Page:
5.28.We accept Mr Wells's general observation that "you cannot ban everything that could give rise to a shock." He commented that parents should "ensure the school understands that the child has … [an] allergy," and felt it was crucial that staff knew how to deal with that allergy appropriately (QQ 75-76). This made it all the more disappointing to receive evidence that allergies were poorly managed within the school environment. Mr Wells commented that "any nurse who administers an immunisation in a school setting will receive anaphylaxis update training on an annual basis" (Q 71). However, a questionnaire study of schools within the Severn area, conducted by the Anaphylaxis Campaign, showed that "44 per cent of the schools with an allergic pupil either did not have staff trained to administer medication or declined to respond to the questionnaire." Another study, conducted in the Nottingham area, identified "gaps in training for both school nurses and school staff … particularly for midday supervisors" (p 174).

5.29.Mr Lewis told us that "most school nurses are employed by Primary Care Trusts … [who] have responsibility for their training," but where a school employs the nurse directly, then the school "has a responsibility to secure adequate training" (Q 872). However, representatives from the School Nurses Forum of the Royal College of Nursing told us of funding problems in both the state and independent sector so "virtually across the nation at the moment school nurses are not being allowed to go on training … places have been cut" (Q 703). In 2006 the Anaphylaxis Campaign piloted a training programme for school nurses and planned to extend this training nationally in 2007-08 subject to "funding becoming available" (p 174). But as Ms Winks noted, it is likely "there will not be a nurse on site in the majority of the mainstream schools" when an anaphylactic emergency occurs (Q 699), so teachers and other staff must also know how to deal with allergic children.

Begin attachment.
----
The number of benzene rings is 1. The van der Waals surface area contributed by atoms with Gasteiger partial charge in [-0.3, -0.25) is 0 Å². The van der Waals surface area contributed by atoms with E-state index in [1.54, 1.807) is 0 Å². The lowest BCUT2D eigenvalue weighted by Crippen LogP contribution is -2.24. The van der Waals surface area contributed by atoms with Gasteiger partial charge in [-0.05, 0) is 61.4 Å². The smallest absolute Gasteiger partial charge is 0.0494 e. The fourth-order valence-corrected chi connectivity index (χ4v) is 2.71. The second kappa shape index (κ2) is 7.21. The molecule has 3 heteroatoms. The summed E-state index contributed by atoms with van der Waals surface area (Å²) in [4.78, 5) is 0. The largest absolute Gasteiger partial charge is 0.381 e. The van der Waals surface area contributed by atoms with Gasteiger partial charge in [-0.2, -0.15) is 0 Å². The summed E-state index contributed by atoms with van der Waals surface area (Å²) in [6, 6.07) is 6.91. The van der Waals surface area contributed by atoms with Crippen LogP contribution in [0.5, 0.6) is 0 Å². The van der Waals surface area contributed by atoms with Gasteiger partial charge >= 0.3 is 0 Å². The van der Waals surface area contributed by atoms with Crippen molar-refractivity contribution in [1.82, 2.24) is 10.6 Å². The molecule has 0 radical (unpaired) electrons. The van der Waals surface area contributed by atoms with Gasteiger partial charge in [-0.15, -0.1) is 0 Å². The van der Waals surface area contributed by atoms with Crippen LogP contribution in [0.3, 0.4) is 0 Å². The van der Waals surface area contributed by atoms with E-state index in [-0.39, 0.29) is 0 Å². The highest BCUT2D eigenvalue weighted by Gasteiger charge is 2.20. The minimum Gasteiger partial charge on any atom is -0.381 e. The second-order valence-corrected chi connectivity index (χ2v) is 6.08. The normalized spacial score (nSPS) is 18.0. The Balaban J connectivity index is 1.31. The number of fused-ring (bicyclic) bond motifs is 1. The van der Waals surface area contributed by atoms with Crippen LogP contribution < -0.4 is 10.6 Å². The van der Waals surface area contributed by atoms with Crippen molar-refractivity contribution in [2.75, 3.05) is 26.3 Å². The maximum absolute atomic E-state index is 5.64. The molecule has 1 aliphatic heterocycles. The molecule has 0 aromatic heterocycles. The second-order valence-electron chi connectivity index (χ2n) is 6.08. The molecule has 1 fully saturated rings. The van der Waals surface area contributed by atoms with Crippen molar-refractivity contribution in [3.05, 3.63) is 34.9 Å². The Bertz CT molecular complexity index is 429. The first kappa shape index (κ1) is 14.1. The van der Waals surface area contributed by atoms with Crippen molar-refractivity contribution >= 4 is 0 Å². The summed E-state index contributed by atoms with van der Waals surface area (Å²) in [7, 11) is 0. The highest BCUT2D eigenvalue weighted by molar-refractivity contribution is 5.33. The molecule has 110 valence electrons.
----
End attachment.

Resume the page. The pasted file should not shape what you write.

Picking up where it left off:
5.30.The Government have made some progress in this area and in 2005 the DH and DfES jointly issued a guidance document named Managing Medicines in Schools and Early Years Settings. This sets out a framework to support children with medical needs and explains the responsibilities at every level from governors and staff to parents and carers. It recommends that an "individual health care plan" should be drawn up in consultation with the parents, child, general practitioner and staff, which details the medication the child should have in school, when it should be administered and by whom. [87]

5.31.The individual care plans assume that teachers and other school staff can deal with children's conditions and administer certain medications, but concern has been raised about the way in which this is assessed. Mr Wells felt it was the responsibility of the head teacher (Q 74) but Ms Winks told us that the head teacher "would not have the knowledge or the skill to be able to say that people are adequately trained." Head teachers therefore had to work "in partnership with somebody from the NHS" (Q 726), which might prove difficult when there is such a limited number of school nurses.